dc.description.abstract<table><tr><td colspan="2" class="item-title">Pain management education for nurses during new employee orientation</td></tr><tr class="item-sponsor"><td class="label">Conference Sponsor:</td><td class="value">Sigma Theta Tau International</td></tr><tr class="item-year"><td class="label">Conference Year:</td><td class="value">2001</td></tr><tr class="item-conference-date"><td class="label">Conference Date:</td><td class="value">November 10 - 14, 2001</td></tr><tr class="item-author"><td class="label">Author:</td><td class="value">Moore, Patricia</td></tr><tr class="item-institute"><td class="label">P.I. Institution Name:</td><td class="value">Johnson City Medical Center/Pain Management</td></tr><tr class="item-email"><td class="label">Email:</td><td class="value">moorepa@msha.com</td></tr><tr><td colspan="2" class="item-abstract">The management of pain is a topic under much scrutiny in the present healthcare climate. Research has shown that as a whole, pain is largely undertreated and mistreated. Studies have noted lack of education and knowledge of physicians and nurses in regard to pain as one of the barriers to effective management of pain. This study, guided by the Joint Commission for Accreditation of Healthcare Organization&rsquo;s new pain management standards and Watson&rsquo;s Theory of Human Caring, involved a pain management education session offered during the new employee orientation for nurses. A pre-test/post-test format was used as well as a follow-up survey 1-2 months after the educational intervention to determine knowledge and attitudes (Nurses&rsquo; Knowledge and Attitudes Survey) and practices and barriers (Pain Practices and Barriers Survey) to effective pain management. Seventy-three nurses participated in the pre-test/post-test, and 28 nurses completed the follow-up survey. Although there was a 21% increase in knowledge on the post-test and retained knowledge of 15% over baseline on the follow-up survey, this did not necessarily translate into an overall increase in positive pain practices. Barriers to effective pain management most often cited were lack of knowledge of physicians, nurses, patients, and families, and fears of addiction, dependence, and tolerance to medications. When asked to indicate changes that would be most beneficial to aid nurses in developing effective pain management practices, the most common responses cited were education, pain protocols or algorithms, more time to spend with patients (related to lower nurse-patient ratios), and more access to non-pharmacological methods of pain management. The study findings indicate a need for the incorporation of pain management in education for practicing RNs on a continual basis, as well as in the nursing curriculum. Accountability for effective pain management should be established for healthcare providers as well as institutions offering healthcare.</td></tr></table>en_GB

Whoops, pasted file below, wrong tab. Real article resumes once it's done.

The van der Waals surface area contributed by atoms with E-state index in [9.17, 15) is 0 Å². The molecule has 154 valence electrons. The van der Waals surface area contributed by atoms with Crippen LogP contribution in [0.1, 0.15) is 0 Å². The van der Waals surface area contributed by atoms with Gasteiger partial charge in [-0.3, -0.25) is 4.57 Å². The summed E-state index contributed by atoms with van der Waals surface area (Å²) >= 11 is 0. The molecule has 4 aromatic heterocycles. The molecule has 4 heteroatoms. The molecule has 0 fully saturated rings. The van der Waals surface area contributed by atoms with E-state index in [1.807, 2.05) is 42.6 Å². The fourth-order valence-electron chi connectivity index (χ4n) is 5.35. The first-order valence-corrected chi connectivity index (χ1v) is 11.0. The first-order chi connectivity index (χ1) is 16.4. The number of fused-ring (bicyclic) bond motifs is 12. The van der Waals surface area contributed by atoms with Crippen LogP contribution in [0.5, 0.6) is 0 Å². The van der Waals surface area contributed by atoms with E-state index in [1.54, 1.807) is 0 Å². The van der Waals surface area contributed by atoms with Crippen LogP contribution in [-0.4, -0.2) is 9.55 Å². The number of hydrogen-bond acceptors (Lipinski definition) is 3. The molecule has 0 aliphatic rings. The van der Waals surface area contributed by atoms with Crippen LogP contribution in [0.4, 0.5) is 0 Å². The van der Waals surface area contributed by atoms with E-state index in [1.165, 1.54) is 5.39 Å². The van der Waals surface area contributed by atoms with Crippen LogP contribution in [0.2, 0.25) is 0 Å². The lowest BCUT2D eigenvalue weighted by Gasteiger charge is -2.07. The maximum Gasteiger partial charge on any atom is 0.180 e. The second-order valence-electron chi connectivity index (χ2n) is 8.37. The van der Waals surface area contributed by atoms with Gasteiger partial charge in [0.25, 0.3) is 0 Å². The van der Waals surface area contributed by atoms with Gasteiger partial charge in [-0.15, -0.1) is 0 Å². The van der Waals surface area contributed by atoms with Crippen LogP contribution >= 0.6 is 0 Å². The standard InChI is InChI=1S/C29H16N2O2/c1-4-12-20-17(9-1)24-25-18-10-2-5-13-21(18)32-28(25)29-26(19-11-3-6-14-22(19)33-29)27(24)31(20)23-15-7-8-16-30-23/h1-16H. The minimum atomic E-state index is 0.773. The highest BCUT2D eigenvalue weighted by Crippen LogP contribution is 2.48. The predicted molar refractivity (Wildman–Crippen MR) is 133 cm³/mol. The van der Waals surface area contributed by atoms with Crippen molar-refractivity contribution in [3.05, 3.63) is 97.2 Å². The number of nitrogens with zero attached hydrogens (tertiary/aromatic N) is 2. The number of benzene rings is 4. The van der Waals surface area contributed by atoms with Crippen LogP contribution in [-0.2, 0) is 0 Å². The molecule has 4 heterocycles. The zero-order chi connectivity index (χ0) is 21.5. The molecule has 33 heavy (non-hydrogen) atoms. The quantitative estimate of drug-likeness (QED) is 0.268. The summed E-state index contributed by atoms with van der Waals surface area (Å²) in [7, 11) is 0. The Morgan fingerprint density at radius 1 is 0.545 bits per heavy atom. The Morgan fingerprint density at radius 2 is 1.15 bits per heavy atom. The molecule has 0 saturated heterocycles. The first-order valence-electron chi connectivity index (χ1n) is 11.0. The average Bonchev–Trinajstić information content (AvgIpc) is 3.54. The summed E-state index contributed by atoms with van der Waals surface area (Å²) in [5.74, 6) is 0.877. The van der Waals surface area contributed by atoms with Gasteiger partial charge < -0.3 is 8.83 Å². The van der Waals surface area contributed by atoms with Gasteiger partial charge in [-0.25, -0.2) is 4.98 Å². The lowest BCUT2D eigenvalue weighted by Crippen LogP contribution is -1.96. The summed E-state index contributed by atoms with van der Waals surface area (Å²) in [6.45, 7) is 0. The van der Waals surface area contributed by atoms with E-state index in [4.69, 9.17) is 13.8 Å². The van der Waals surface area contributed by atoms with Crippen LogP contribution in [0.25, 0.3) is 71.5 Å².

dc.date.available2011-10-26T10:01:00Z-
dc.date.issued2001-11-10en_GB
dc.date.accessioned2011-10-26T10:01:00Z-
dc.description.sponsorshipSigma Theta Tau Internationalen_GB